MP SPEAKS The 11th Malaysia Plan would make very little impact on the daily lives of ordinary Malaysians as there is very little money in it. Even with the limited sum, the lion’s share goes to the Prime Minister’s Department for political objectives.
The 8th Malaysia Plan (2001-2005) allocated RM170 billion and the 9th Malaysia Plan (2006-2010) allocated RM220 billion.
For the 10th Malaysia Plan period, a total of RM249.2 billion was spent on development between 2011 and 2015.
If inflation is taken into account, it is quite clear that the development allocation has not been increased but indeed is on the decline.
The percentage of development budget vis-à-vis the total annual budget has decreased from 24 percent in 2011 to 18 percent in 2015 (22 percent in 2012, 19.8 percent in 2013, 17.6 percent in 2013). Administrative allocation has eaten into the share for development.
Within the meagre sum of the development budget, the Prime Minister’s Department took 4.3 percent of the 8th Malaysia Plan funds but 13.5 percent of the 9th Malaysia Plan funds. The same trend continued in the 10th Plan.
For instance, in 2015, while the total development budget was only a meagre RM50.5 billion, the Prime Minister’s Department took the lion’s share of RM13 billion or 26 percent as its development budget.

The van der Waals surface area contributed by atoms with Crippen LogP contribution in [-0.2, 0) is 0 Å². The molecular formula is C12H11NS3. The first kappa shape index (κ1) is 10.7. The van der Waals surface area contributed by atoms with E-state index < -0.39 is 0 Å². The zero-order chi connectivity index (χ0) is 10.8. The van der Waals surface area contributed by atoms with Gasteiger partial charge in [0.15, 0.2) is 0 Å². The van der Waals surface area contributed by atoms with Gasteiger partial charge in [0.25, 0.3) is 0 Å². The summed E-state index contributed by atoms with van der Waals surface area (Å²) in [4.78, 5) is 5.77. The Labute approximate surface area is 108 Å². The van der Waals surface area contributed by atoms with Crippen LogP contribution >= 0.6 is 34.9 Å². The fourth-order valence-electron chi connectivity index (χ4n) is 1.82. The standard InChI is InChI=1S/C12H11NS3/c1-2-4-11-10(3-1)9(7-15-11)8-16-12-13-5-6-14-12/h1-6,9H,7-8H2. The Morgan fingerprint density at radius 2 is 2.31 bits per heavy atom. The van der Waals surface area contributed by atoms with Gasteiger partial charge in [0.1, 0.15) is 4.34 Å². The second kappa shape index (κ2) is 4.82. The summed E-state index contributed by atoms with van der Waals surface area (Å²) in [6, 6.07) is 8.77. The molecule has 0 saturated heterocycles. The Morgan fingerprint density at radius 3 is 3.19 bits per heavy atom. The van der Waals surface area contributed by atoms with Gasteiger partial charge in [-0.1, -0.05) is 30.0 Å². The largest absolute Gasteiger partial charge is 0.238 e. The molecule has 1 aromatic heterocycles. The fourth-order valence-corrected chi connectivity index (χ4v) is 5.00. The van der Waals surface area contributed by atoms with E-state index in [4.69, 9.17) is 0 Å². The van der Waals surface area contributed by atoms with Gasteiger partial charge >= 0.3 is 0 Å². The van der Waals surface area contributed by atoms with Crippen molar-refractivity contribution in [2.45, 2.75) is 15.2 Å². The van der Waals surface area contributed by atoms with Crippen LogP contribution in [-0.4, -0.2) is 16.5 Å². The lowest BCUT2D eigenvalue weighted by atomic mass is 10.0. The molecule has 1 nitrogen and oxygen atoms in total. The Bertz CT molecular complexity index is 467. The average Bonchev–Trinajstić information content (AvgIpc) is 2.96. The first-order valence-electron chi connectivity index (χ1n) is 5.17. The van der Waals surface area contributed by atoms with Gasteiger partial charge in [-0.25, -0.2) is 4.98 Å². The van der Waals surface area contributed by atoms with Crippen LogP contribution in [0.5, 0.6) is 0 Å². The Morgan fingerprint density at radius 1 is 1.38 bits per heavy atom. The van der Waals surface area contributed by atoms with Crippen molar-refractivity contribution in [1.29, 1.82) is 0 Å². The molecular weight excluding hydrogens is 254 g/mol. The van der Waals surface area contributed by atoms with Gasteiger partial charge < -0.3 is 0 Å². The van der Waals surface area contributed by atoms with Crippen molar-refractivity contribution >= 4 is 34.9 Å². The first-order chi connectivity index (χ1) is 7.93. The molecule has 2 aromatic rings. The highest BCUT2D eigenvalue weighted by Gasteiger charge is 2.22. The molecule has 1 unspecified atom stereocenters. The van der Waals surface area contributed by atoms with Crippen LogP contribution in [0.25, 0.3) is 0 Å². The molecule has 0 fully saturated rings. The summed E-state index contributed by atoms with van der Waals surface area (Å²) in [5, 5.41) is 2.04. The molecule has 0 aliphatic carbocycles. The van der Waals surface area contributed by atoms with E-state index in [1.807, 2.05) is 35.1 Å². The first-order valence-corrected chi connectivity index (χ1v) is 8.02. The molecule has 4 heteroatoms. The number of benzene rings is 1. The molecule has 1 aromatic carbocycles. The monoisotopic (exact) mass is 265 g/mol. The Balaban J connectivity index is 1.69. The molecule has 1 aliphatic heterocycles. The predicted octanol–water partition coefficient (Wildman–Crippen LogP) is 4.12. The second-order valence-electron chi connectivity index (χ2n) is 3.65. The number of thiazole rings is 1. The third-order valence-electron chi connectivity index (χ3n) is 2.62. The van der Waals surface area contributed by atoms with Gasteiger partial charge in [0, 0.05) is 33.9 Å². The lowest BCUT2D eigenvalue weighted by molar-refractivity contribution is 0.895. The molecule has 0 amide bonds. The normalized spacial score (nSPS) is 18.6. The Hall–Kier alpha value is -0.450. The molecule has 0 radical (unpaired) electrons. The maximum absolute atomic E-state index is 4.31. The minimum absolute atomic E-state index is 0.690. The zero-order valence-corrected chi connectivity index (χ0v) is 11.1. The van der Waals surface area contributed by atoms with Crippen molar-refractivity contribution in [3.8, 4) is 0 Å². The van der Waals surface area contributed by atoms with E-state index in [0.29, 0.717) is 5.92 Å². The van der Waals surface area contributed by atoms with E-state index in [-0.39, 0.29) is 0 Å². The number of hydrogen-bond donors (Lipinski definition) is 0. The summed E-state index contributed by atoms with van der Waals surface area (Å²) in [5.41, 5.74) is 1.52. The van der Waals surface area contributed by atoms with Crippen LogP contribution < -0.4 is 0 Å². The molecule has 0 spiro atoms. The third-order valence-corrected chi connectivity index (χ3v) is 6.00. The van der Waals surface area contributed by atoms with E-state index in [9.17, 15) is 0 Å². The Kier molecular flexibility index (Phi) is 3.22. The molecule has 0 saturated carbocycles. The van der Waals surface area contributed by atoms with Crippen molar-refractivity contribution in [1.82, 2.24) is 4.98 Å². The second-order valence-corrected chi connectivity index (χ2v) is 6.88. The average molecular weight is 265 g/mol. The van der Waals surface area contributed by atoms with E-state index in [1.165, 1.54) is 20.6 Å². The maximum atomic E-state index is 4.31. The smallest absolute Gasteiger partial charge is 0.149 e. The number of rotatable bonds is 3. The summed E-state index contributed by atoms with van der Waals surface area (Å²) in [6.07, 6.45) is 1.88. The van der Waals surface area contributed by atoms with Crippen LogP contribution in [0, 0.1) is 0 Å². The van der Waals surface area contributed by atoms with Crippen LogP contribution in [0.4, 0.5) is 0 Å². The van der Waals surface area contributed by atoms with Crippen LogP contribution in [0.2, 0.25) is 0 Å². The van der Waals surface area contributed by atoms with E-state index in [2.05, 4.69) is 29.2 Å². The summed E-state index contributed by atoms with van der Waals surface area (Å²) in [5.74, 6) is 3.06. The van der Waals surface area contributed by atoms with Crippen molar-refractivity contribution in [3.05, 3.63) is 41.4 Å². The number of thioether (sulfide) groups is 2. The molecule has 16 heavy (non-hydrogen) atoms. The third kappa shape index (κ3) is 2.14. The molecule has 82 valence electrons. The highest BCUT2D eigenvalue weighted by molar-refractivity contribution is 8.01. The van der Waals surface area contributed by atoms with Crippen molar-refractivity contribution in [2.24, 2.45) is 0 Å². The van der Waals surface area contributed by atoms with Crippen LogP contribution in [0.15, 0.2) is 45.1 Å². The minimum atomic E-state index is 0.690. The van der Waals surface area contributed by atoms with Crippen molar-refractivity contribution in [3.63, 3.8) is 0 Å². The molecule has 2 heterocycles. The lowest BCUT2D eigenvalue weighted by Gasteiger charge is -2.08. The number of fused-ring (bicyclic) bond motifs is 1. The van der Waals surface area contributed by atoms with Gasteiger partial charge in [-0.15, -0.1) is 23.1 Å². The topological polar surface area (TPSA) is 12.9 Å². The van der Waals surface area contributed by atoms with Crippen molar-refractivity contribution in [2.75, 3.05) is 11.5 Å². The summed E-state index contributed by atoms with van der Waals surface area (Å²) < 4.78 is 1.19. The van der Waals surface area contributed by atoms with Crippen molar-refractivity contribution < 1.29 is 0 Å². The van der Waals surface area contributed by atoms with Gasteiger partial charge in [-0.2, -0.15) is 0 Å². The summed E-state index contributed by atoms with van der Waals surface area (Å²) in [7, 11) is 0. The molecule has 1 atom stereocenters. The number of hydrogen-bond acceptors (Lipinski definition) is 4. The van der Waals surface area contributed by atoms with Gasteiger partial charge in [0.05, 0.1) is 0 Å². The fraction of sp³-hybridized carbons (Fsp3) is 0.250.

In 2011, PMD’s development allocation was 21 percent (RM10.7 billion of RM 51.2 billion) of the total development allocation, 15 percent for 2012 (RM 7.7 billion of RM 51.2 billion), 18 percent for 2013 (RM9.1 billion of RM49.8 billion) and 23 percent for 2014 (RM10.5 billion of RM46.5 billion).
Development allocations for the Prime Minister’s Department are often used for political purposes.
For instance, I have previously identified that RM7.08 billion of the RM13 billion in the 2015 Budget is meant for discretional spending with ‘vaguely-worded slush fund projects’ such as the facilitation fund (RM2.5 billion), special projects (RM1.6 billion), development programmes (RM1.1 billion), social restructuring programmes (RM750 million), people-friendly projects (RM670 million), small projects (RM300 million) and poverty-related projects (RM160 million).
The tip of the iceberg
These items are just the tip of the iceberg and not inclusive of budget items in the Finance Ministry.
Those listed are particularly outrageous because they are so vaguely worded with scant information, thereby preventing scrutiny. And it is under Najib Abdul Razak’s total control as he can literally give it away with a stroke of the pen.
To make available resources for the 11th Malaysia Plan to succeed, there is a need to stop the prime pinister from also holding the Finance Ministry portfolio and also to stop the prime minister from having a pool of slush funds via discretionary spending items.
Najib may have been a lost cause but this Parliament must ensure that the next prime minister will not do what Najib has done over the past few years.
LIEW CHIN TONG is DAP director of political education and MP for Kluang.